Plaintiff is a state prisoner proceeding pro se. Plaintiff seeks relief pursuant to 42 U.S.C. § 1983 and has filed a motion requesting leave to proceed in forma pauperis under 28 U.S.C. § 1915. This proceeding was referred to the undersigned magistrate judge in accordance with Local Rule 302 and 28 U.S.C. § 636(b)(1).
I. Motion to Proceed In Forma Pauperis
In his motion to proceed in forma pauperis, plaintiff argues that he is in imminent danger of serious physical injury as referred to in 28 U.S.C. § 1915(g). As in his complaint, plaintiff contends that despite having a lower bunk chrono, he has been assigned to an upper bunk at his institution of confinement. (Mot. for IFP, Doc. No. 1 at 2.) In this regard, plaintiff alleges as follows in his motion:
Plaintiff suffers from a weak and severe painful lower back, he has had a neck fusion, suffers from side effects of valley fever and has had spinal cord fusion and right wrist surgeries, and been placed on "limited work duties" all of which makes it medically necessary and a medical necessity to be immediately placed on/assigned to a "lower bunk" permanently as a doctor ordered.
(Id. at 3.) Plaintiff also alleges that he has to climb up and down the upper bunk without a ladder and that his bunk assignment causes him to "reinjure himself when falling from the top bunk[.]" (Id. at 4.) Although court records indicate that on at least three prior occasions, plaintiff has brought civil actions while incarcerated that were dismissed as frivolous, malicious, or failed to state a claim*fn1 , it appears that plaintiff satisfies the "imminent danger" exception under 28 U.S.C. § 1915(g) in connection with this action. See Andrews v. Cervantes, 493 F.3d 1047, 1055 (9th Cir. 2007) (requiring the court to liberally construe plaintiff's allegations when making the imminent danger determination).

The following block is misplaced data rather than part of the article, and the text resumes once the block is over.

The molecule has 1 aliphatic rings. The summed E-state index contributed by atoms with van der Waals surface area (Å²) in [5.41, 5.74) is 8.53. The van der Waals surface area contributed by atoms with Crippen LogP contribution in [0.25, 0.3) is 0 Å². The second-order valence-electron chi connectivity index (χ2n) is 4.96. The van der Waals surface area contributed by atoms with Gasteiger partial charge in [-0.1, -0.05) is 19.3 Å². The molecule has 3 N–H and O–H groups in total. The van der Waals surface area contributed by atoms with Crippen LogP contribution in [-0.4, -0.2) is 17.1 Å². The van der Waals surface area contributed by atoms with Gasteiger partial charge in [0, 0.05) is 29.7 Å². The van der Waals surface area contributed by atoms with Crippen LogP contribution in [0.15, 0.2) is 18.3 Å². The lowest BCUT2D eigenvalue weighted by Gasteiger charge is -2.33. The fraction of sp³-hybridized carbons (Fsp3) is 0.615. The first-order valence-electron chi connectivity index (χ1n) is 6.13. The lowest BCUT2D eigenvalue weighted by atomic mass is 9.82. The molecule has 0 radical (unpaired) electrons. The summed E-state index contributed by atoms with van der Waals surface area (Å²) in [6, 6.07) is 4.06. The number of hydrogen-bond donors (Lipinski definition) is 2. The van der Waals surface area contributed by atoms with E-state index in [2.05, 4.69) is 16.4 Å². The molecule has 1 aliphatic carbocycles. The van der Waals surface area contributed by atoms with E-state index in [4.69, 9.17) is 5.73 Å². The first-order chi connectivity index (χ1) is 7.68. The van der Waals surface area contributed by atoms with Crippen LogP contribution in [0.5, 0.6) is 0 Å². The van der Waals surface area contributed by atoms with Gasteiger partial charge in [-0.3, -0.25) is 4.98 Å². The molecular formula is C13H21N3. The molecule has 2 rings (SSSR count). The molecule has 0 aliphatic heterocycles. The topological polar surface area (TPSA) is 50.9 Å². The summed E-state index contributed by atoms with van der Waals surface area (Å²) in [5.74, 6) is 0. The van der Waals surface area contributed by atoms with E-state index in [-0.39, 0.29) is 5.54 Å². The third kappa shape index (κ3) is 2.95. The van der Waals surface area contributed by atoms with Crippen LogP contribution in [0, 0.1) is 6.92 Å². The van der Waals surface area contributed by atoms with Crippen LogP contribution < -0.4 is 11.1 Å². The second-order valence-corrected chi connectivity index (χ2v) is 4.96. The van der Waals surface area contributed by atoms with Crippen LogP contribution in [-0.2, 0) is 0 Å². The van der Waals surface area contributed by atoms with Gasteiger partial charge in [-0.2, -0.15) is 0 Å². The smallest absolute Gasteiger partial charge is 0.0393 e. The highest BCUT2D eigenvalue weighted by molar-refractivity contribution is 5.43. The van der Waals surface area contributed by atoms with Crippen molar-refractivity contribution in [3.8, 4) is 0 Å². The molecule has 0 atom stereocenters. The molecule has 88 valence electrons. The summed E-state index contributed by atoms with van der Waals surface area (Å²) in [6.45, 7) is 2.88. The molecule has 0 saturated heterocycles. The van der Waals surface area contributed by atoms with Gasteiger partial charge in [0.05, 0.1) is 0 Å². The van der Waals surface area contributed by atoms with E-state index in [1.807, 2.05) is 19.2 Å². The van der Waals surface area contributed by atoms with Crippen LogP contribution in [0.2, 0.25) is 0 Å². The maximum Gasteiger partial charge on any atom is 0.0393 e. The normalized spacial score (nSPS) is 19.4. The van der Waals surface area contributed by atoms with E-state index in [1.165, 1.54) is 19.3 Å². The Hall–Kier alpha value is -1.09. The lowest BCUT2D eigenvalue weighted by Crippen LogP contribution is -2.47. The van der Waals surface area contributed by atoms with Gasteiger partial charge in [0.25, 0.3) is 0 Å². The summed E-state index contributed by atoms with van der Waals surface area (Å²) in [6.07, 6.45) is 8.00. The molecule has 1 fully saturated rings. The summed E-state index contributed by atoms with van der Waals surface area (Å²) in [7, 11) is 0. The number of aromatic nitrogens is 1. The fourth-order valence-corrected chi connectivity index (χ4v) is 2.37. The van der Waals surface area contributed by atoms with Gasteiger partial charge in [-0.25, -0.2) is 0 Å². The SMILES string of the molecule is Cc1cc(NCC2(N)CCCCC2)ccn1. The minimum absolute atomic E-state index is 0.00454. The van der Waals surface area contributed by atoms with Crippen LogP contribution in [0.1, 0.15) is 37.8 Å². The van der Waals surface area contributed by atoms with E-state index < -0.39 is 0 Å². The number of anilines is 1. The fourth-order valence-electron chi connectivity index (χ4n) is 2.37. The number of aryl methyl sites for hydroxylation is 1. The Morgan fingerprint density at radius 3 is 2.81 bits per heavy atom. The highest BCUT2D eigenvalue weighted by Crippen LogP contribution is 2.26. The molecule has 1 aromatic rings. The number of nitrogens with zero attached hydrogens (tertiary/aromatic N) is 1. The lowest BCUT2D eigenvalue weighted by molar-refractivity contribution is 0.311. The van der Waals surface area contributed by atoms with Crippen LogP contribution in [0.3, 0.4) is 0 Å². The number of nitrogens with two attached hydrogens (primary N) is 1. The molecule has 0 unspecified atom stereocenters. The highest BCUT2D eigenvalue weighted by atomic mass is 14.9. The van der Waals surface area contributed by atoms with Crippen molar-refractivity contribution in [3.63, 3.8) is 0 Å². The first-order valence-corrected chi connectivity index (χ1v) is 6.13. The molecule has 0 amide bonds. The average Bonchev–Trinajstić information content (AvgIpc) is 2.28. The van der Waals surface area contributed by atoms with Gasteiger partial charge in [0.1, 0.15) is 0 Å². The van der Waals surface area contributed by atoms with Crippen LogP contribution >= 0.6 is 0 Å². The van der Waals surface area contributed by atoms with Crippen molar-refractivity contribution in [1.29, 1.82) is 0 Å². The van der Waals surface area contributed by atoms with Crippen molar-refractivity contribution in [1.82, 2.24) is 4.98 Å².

Nonetheless, plaintiff has not submitted the in forma pauperis application form employed by this court. Therefore, the court will order plaintiff to submit a properly completed application to proceed in forma pauperis. Plaintiff is cautioned that the in forma pauperis application form includes a section that must be completed by a prison official, and the form must be accompanied by a certified copy of plaintiff's prison trust account statement for the six-month period immediately preceding the filing of this action.